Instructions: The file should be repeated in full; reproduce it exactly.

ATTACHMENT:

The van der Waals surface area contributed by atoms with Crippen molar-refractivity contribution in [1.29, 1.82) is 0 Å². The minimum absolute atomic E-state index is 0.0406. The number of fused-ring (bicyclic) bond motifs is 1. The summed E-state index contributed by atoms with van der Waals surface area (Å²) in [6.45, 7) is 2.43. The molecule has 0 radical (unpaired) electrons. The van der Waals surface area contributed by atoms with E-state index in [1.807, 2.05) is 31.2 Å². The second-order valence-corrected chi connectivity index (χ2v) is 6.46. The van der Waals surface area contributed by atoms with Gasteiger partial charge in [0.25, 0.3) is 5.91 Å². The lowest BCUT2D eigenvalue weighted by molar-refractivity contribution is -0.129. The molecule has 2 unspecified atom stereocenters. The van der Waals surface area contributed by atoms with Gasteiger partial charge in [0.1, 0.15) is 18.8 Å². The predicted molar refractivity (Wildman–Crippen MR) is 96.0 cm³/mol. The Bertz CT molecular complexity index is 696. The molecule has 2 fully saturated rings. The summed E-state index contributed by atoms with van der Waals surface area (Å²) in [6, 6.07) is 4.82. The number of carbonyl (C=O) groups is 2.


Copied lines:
The van der Waals surface area contributed by atoms with Crippen molar-refractivity contribution in [1.29, 1.82) is 0 Å². The minimum absolute atomic E-state index is 0.0406. The number of fused-ring (bicyclic) bond motifs is 1. The summed E-state index contributed by atoms with van der Waals surface area (Å²) in [6.45, 7) is 2.43. The molecule has 0 radical (unpaired) electrons. The van der Waals surface area contributed by atoms with E-state index in [1.807, 2.05) is 31.2 Å². The second-order valence-corrected chi connectivity index (χ2v) is 6.46. The van der Waals surface area contributed by atoms with Gasteiger partial charge in [0.25, 0.3) is 5.91 Å². The lowest BCUT2D eigenvalue weighted by molar-refractivity contribution is -0.129. The molecule has 2 unspecified atom stereocenters. The van der Waals surface area contributed by atoms with Gasteiger partial charge in [0.1, 0.15) is 18.8 Å². The predicted molar refractivity (Wildman–Crippen MR) is 96.0 cm³/mol. The Bertz CT molecular complexity index is 696. The molecule has 2 fully saturated rings. The summed E-state index contributed by atoms with van der Waals surface area (Å²) in [6, 6.07) is 4.82. The number of carbonyl (C=O) groups is 2.